6) The only Chelsea starter not to lay on a goalscoring opportunity for a teammate? No, not Andreas Christensen. Forget about Emerson: he created five chances. Even Tammy Abraham took time out from impersonating Bambi to carve one out.

Willian, on the other hand, offered nothing. It was a complete vacuum of a performance that Callum Hudson-Odoi only exposed further on the other wing. The England international was not faultless but the application, variation and semblance of a threat was there. Willian was inconspicuous by his presence. Christian Pulisic has to take his place upon his return.


7) Most damning was that Hector Bellerin’s goal came down the wing the Brazilian eventually vacated. Arsenal’s right-back managed to avoid the blind alleys Willian constantly lost himself to provide a moment of stumbling inspiration.

Abraham and Emerson did approximately nothing to usher the Spaniard away from danger and Jorginho was too late to close him down. The finish was hardly convincing but it capped a promising first game back from long-term injury. As good as his stand-in has been, Bellerin’s return provides Arsenal with a different dimension and Ainsley Maitland-Niles with a chance to move central on a more permanent basis.


8) But no, Bellerin’s strike was not one that lends itself to blistering compilations set to a pulsating backing track. It was hit from outside the box with little more than moderate power and middling placement. It bounced twice before it went in.

Yet Kepa never seemed like he would save it. Perhaps Bellerin simply did the maths and relied upon the law of averages: the world’s most expensive goalkeeper has saved little over half (38) of the 72 shots he has faced in the Premier League this season. It’s almost a flip of the coin as to whether he keeps out any effort that’s on target.

Rudiger might well have obstructed his view the this time but there was a distinct lack of anticipation or preparation. Chelsea either need to appoint someone other than perennial third-choice Henrique Hilario as goalkeeping coach – if only they literally already employed Petr Cech and Carlo Cudicini – or give Willy Caballero the gloves for a period. The threat of complacency only grows if substandard performances carry no jeopardy.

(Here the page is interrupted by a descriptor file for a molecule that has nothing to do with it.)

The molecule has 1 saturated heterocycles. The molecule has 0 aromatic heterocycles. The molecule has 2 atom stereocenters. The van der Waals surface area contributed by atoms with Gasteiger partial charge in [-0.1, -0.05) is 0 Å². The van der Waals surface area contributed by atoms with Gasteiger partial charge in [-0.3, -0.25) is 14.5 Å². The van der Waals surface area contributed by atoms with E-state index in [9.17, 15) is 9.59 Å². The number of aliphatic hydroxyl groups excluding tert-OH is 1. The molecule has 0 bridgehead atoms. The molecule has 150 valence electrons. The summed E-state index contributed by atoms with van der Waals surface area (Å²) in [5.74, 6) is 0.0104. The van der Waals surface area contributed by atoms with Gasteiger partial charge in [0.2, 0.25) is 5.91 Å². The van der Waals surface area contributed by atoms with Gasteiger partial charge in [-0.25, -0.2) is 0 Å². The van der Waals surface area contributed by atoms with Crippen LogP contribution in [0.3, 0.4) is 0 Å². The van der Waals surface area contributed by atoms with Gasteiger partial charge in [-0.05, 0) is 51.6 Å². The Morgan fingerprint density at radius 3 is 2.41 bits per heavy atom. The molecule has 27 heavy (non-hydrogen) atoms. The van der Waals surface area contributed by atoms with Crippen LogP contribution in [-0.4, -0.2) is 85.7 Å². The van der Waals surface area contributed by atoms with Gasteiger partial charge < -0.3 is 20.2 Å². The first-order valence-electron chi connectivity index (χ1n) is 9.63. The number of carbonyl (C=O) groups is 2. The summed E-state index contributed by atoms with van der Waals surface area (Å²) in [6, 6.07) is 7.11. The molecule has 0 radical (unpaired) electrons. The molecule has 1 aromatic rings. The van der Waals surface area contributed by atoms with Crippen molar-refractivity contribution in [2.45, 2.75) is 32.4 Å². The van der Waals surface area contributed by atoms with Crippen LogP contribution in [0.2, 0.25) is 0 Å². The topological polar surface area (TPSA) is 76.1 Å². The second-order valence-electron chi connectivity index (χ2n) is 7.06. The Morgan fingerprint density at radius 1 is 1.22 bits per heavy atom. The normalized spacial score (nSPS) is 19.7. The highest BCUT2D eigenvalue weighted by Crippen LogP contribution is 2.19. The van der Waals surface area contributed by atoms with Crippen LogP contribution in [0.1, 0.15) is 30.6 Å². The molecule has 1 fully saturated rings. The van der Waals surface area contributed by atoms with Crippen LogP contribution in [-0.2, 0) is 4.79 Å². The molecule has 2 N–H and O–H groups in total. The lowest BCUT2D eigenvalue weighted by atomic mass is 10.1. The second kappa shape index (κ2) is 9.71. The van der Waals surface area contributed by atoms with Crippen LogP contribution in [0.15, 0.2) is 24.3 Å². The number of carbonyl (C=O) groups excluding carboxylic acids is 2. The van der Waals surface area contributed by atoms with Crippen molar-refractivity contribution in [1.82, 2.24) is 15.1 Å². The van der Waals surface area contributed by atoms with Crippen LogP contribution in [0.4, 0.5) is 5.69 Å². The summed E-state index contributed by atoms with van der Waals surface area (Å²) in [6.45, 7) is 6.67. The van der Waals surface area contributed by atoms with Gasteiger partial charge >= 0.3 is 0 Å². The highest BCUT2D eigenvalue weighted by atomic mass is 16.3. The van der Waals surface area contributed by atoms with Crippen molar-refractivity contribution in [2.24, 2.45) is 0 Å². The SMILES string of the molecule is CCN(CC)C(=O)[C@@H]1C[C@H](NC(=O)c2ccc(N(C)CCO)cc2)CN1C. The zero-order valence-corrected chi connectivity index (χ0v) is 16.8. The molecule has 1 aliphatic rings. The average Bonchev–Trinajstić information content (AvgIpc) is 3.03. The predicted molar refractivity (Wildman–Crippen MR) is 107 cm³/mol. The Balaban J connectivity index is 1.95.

9) Bernd Leno only magnified that particular gulf in quality. None of his saves were spectacular but that in itself is striking. The basics have to be done well to make those eye-catching moments all the more worthwhile.

And when these two sides met last month, it was the basics that let Leno down. History was not about to repeat itself – aside from the fact that this was the seventh time this season he had made six saves or more in a Premier League game. Arsenal’s defence should take no pride in that; their goalkeeper absolutely should.


10) Arsenal’s first goal, when it eventually did come, arrived through a route Arsene Wenger would have been proud of: an opposition corner. Mustafi’s clearance found Martinelli whose heavy touches were in stark contrast to his weightless finish. The Brazilian strapped Arsenal’s hopes on his back, raced past Emerson and N’Golo Kante and laughed in the face of Kepa’s proposed resistance.

It was a ruthlessness that is supposed to belong to Arsenal’s bygone eras, not this limp collection of players. To that end, Martinelli is a throwback of a forward who seems like an absolute nightmare to play against. Sort of like Luis Suarez but without all of the…baggage.


11) He only cost around £6million in the summer, too. It is that sort of value, identified through careful, painstaking scouting as opposed to lavish statement signings, that Arsenal could do with more of. You would think that such low-risk, high potential reward deals would appeal to the current hierarchy.

It is not that easy, of course. It just seems as though Arsenal should place a far greater emphasis on finding two or three players in the Martinelli mould as opposed to those with the experience of David Luiz.